If CT or lumbar puncture test report is positive, imaging of the cerebral vessels is required to delineate the aneurysm.

The gold standard imaging modality is four-vessel cerebral digital subtraction angiography (DSA). All the vessels need to be included as multiple aneurysms occur in 20% patients.

Approximately 80–85% aneurysms arise from the anterior circulation and the remaining from the posterior circulation.

If DSA cannot be performed immediately, CT or MR angiography of the brain may be done initially. This needs to be followed up with DSA, however, to decide the ideal treatment modality for securing the aneurysm.

Measures to prevent contrast-induced nephropathy should be instituted for patients at risk.

Step 7: Take measures to prevent rebleeding

Early definitive treatment of the aneurysm improves outcome by decreasing rebleeding and enabling effective treatment of vasospasm once the aneurysm is secured.

Two forms of treatment may be used to secure the aneurysm—microsurgical clipping and endovascular coiling. Complete obliteration of the aneurysm is recommended whenever possible.

An experienced interventional radiologist and a neurosurgeon should be involved early in the management.

In the large prospective randomized international subarachnoid aneurysm trial (ISAT) trial, it was found that in patients equally suited for both treatment options, endovascular coil treatment produced substantially better patient outcomes than surgery in terms of disability-free survival at 1 year. The relative risk of death or significant disability at 1 year in patients treated with coils was 22.6% lower than in surgically treated patients, an absolute risk reduction of 6.9%.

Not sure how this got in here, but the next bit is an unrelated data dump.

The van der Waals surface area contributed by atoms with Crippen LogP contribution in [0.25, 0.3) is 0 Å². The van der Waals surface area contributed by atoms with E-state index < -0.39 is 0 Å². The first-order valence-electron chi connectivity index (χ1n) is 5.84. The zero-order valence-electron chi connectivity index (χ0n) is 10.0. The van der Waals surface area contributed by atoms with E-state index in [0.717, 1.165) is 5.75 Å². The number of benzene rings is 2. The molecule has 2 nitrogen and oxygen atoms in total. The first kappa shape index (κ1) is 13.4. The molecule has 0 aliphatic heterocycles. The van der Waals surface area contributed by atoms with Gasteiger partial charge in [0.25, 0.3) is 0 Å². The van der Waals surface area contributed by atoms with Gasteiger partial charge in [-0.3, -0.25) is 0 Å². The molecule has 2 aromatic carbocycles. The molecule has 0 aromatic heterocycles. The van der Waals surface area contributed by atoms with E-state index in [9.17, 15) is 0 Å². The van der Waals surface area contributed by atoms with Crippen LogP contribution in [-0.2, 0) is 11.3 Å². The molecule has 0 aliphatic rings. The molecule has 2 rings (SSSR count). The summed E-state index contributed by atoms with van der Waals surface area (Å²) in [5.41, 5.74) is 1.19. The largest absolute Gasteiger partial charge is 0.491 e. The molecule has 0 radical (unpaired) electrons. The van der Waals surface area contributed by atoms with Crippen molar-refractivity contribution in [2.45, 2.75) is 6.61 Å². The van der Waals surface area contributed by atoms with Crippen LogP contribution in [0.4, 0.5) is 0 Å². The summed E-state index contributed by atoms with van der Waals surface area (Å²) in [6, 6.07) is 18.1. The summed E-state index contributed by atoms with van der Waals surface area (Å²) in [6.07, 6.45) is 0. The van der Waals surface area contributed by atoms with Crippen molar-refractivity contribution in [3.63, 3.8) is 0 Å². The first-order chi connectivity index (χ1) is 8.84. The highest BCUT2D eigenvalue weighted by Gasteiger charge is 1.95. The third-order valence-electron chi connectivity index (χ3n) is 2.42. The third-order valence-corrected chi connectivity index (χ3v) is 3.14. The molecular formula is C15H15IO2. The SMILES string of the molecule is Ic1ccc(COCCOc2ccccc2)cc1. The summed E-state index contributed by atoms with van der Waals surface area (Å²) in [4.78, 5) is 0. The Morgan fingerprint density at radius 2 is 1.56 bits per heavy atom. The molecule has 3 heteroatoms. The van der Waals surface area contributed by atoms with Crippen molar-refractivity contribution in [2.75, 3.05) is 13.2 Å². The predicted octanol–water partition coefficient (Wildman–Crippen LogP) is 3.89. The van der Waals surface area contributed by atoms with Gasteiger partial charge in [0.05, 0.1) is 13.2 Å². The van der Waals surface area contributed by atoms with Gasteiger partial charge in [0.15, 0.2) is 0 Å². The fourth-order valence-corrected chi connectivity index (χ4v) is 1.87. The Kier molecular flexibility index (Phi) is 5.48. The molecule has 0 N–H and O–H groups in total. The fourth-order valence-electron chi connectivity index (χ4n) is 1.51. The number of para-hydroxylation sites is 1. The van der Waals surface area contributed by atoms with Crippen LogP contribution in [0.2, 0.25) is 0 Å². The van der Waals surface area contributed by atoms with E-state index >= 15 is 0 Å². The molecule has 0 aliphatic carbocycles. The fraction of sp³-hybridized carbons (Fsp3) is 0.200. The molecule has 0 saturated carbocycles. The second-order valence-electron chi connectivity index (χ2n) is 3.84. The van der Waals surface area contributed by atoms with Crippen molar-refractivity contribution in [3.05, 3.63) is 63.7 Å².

However, the choice between coiling and clipping should be made after studying the characteristics of the aneurysm. Surgical intervention may be required with wide necked aneurysms or if there is an associated large intracerebral hematoma that requires evacuation.


C. Gauba and P.N. Renjen



Step 8: Prevent, identify and manage vasospasm

Close neurological examination needs to be emphasized even after securing the aneurysm as vasospasm is a common and dreaded complication. This usually presents as a delayed focal neurological deficit but sometimes as an encephalopathy.

In patients with SAH, 32% of deaths occur due to delayed ischemia from vasospasm, 25% due to the direct effects of aneurysmal rupture and 18% due to rebleeding.

Onset of vasospasm typically occurs on days 3–5, peaks on days 5–14, and resolves over 2–4 weeks.